Toxic Justice

Lawyer Fred Baron says he's one of the good guys, fighting a war against evil asbestos manufacturers. But some former employees claim his firm is a factory that mass-produces lawsuits by implanting memories and inventing testimony.

One Baron & Budd client, who asked not to be identified because his case is still pending, says he learned that asbestos was dangerous in 1978 or 1979, when OSHA came out to his workplace. Yet his interrogatory answers, filed by Baron & Budd, contain the standard statement that "Plaintiff learned that asbestos could be harmful to his health through the media."

Likewise, Willie Jean Armstrong of Pleasant Grove, Alabama, the widow of a Baron & Budd client, told the Observer that her husband was warned about the dangers of asbestos at least 10 years before he testified he did. At the time, his company forbade its workers to take their work clothes home to be washed because of the danger from asbestos dust.

"When they first started doing this stuff--telling people there was asbestos at the plant and that it was dangerous--they made them wear protective clothing and wouldn't let them bring their laundry home," she says.

In a deposition taken in November 1995, the man testified he knew nothing of the danger of asbestos until 1992, "[w]hen the doctor told me." A smoker from age 7, he nevertheless insisted that smoking is not dangerous. Indeed, he was perfectly clear about what he believed was killing him:

"I'm mad at the people that produced asbestos-material disease. I'm mad at God. I'm mad at this whole world because I'm not educated on what--on this stuff that's damaged my health."

To tell the truth
While former paralegals and the firm's documents paint one picture, many Baron & Budd clients insist they were not coached to lie.

"They said if you ain't never seen nothing like that, don't tell it," says Roger Freeman of Alabama.

"Some people say, 'They'll put words in your mouth,'" says Julian Roberts of Alabama. "But they never done me like that. It was always, 'Tell the truth, tell the truth.'"

Neither does the firm lack champions among former employees.
"In the time I was there, I don't believe I observed any preparation I would consider improper," says Andy Waters, a former trial lawyer who now has his own asbestos plaintiffs' practice.

"I'd say I was very surprised when [news of the Terrell memo] came out," he says. "I was flabbergasted by the thing. For one, I'd be surprised if more than a third of our clients could even read that thing."

"I wasn't exposed at Baron & Budd to a policy where we told people what to say," says Al Stewart, a former Baron & Budd trial lawyer. "What I saw on TV [about the memo], I thought, 'There is no way anything like that could be going on.' As a matter of fact, my adage before I put them on the stand was, 'Your job is to tell the truth. If you don't remember, say that.'"

"To tell the truth. That is the culture," says Amy Blumenthal, a former deposition lawyer who, like other former Baron & Budd attorneys, still does asbestos plaintiffs' work at a Baron & Budd spin-off. "I was proud to be a part of that culture."

Others are more equivocal. "That [lying or shaping the truth] is something every attorney deals with on an individual basis," says Paul Donsbach, a former Baron & Budd lawyer who now practices in Hawaii and no longer does asbestos work. "I think that is something of a private matter, whether people are going to push the envelope or not."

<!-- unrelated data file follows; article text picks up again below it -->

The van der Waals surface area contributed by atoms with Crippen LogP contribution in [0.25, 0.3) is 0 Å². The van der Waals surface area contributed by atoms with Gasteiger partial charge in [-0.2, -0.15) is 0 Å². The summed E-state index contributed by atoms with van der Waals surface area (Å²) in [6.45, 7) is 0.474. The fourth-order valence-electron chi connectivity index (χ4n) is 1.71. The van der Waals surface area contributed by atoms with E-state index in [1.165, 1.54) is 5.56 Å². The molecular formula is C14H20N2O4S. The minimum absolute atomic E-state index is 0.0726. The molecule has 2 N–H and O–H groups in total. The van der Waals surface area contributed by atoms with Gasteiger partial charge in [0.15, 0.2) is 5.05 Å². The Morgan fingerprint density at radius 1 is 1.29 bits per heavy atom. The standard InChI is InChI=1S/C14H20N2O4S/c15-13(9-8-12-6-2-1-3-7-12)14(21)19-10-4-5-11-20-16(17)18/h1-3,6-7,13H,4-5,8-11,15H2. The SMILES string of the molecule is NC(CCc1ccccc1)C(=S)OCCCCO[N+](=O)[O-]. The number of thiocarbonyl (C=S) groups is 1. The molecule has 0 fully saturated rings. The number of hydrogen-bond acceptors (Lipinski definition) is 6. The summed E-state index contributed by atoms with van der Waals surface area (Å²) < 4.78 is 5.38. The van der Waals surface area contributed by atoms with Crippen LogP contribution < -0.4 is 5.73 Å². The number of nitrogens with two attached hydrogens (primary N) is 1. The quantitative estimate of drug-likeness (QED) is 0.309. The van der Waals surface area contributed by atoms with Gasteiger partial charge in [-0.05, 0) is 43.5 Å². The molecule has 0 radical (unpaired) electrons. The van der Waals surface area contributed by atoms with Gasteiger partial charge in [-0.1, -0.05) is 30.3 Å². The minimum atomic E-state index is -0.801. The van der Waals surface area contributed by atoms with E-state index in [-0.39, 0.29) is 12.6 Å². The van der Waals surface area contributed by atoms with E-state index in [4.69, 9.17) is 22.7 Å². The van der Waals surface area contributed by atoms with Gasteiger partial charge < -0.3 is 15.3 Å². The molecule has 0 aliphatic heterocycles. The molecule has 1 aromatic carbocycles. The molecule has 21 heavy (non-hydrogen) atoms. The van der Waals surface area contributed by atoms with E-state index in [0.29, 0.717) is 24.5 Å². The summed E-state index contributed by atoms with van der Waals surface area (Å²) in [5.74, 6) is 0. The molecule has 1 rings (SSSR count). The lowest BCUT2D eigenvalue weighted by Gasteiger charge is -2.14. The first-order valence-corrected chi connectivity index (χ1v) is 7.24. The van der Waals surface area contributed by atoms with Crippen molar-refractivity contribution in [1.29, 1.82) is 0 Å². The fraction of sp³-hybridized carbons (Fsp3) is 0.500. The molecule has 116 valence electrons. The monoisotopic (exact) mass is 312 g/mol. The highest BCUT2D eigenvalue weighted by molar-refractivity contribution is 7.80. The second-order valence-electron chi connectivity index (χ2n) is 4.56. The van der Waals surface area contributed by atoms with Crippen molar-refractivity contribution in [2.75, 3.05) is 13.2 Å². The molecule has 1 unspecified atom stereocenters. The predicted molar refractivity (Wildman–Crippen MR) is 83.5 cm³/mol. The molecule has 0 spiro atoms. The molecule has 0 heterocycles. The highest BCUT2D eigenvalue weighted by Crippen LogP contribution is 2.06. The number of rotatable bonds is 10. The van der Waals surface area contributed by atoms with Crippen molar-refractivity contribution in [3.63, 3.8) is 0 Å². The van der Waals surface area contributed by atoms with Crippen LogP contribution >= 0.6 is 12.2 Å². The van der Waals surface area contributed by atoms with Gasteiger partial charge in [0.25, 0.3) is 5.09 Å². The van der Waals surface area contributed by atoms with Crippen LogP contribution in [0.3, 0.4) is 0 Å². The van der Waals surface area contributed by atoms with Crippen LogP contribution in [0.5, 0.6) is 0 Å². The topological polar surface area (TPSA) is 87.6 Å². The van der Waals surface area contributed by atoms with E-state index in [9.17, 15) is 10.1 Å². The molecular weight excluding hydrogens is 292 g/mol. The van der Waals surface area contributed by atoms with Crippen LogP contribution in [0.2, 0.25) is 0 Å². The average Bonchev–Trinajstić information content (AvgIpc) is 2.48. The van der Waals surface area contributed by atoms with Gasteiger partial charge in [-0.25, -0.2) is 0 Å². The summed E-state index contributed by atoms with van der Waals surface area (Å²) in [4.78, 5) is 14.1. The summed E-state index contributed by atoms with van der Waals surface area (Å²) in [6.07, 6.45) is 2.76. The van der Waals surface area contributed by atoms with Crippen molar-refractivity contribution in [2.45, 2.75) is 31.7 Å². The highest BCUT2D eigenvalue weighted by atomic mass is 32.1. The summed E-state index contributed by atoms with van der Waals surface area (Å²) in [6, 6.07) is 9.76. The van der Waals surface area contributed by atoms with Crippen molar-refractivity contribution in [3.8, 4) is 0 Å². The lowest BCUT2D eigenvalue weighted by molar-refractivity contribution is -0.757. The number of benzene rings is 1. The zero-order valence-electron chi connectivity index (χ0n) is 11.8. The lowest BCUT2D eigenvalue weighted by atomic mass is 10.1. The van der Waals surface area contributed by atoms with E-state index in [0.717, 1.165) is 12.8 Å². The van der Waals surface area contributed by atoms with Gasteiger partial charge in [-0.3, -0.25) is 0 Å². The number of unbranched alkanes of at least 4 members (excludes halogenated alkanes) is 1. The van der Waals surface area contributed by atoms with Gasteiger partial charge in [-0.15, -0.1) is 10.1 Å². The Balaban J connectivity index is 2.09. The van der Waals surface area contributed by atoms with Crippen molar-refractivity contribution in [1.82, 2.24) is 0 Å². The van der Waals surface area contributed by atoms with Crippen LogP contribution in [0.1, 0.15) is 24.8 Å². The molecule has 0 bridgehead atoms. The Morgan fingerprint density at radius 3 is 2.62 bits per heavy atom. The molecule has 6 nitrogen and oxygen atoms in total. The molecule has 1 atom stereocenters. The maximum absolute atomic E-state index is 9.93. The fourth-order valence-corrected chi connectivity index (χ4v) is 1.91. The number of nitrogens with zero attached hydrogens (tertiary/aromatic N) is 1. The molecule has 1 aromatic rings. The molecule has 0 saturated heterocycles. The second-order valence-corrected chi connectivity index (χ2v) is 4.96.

Baron says that rules governing lawyers make it clear that informing clients about the consequences of their answers is ethical.

"Look," he says. "For instance, you're in an automobile accident. You come in here and say, 'You know what? I ran the red light.' I'm not going to then sit here and say, 'Well, you are going to have to tell them you didn't.'

"But if you come in here and say you were in an automobile accident at an intersection, I'm going to say, 'Now if you tell me you ran the red light, that means you are going to lose your case.' And then wait for your answer."

Baron says this hypothetical is "absolutely, positively" ethical. "And in fact if you read any of the deposition-preparation materials--in fact, if you read the American Law Institute [Restatement on the Law Governing Lawyers]--you have an obligation to do that. You gotta tell the guy, 'discussing the applicability of law to the events in issue.' Absolutely, positively, I have a duty to do that.

"You know, there are probably 350,000 of these [asbestos] cases that have been filed over the last 15 or 20 years. You're asking me to say what we do, which is what everyone else does, and which is the way these cases are handled--and it is the way every product-liability case is handled--is wrong."

Everbody does it
"Context counts, and a lot of ethical things are not bright lines," says Stephen L. Pepper, a University of Denver College of Law professor and a renowned ethics expert.

As Pepper and others point out, there are schools of legal thought that would bless the practices of Baron & Budd.

"You know, it's quite an elaborate conversation you have with a client, to get the facts without encouraging lying," he says. "Knowledge of the law is a two-edged sword. And this is a classic example of it. You can use that knowledge to try to remember truthfully, or, depending on the kind of person you are and your motivation, you can use that knowledge to lie.

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